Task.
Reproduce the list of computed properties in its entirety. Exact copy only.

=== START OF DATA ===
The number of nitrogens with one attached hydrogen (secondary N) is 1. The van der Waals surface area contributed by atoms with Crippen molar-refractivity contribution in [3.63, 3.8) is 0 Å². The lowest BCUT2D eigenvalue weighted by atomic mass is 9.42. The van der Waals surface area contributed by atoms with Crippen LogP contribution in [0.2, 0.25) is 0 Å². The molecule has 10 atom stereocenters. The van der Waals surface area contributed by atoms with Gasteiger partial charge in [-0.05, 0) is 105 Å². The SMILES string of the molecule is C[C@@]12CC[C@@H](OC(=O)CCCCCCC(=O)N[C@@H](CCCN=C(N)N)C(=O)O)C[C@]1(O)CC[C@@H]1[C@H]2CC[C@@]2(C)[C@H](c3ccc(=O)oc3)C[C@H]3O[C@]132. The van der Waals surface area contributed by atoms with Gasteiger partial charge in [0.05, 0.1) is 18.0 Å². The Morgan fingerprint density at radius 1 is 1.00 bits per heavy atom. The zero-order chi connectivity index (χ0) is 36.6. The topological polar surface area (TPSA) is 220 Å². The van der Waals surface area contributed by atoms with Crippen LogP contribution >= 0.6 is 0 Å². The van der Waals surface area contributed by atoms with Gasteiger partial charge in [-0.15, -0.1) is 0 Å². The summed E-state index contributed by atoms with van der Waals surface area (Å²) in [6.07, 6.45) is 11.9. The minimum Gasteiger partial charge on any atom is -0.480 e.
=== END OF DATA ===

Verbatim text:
The number of nitrogens with one attached hydrogen (secondary N) is 1. The van der Waals surface area contributed by atoms with Crippen molar-refractivity contribution in [3.63, 3.8) is 0 Å². The lowest BCUT2D eigenvalue weighted by atomic mass is 9.42. The van der Waals surface area contributed by atoms with Crippen LogP contribution in [0.2, 0.25) is 0 Å². The molecule has 10 atom stereocenters. The van der Waals surface area contributed by atoms with Gasteiger partial charge in [-0.05, 0) is 105 Å². The SMILES string of the molecule is C[C@@]12CC[C@@H](OC(=O)CCCCCCC(=O)N[C@@H](CCCN=C(N)N)C(=O)O)C[C@]1(O)CC[C@@H]1[C@H]2CC[C@@]2(C)[C@H](c3ccc(=O)oc3)C[C@H]3O[C@]132. The van der Waals surface area contributed by atoms with Gasteiger partial charge in [0.05, 0.1) is 18.0 Å². The Morgan fingerprint density at radius 1 is 1.00 bits per heavy atom. The zero-order chi connectivity index (χ0) is 36.6. The topological polar surface area (TPSA) is 220 Å². The van der Waals surface area contributed by atoms with Crippen LogP contribution >= 0.6 is 0 Å². The van der Waals surface area contributed by atoms with Gasteiger partial charge in [-0.15, -0.1) is 0 Å². The summed E-state index contributed by atoms with van der Waals surface area (Å²) in [6.07, 6.45) is 11.9. The minimum Gasteiger partial charge on any atom is -0.480 e.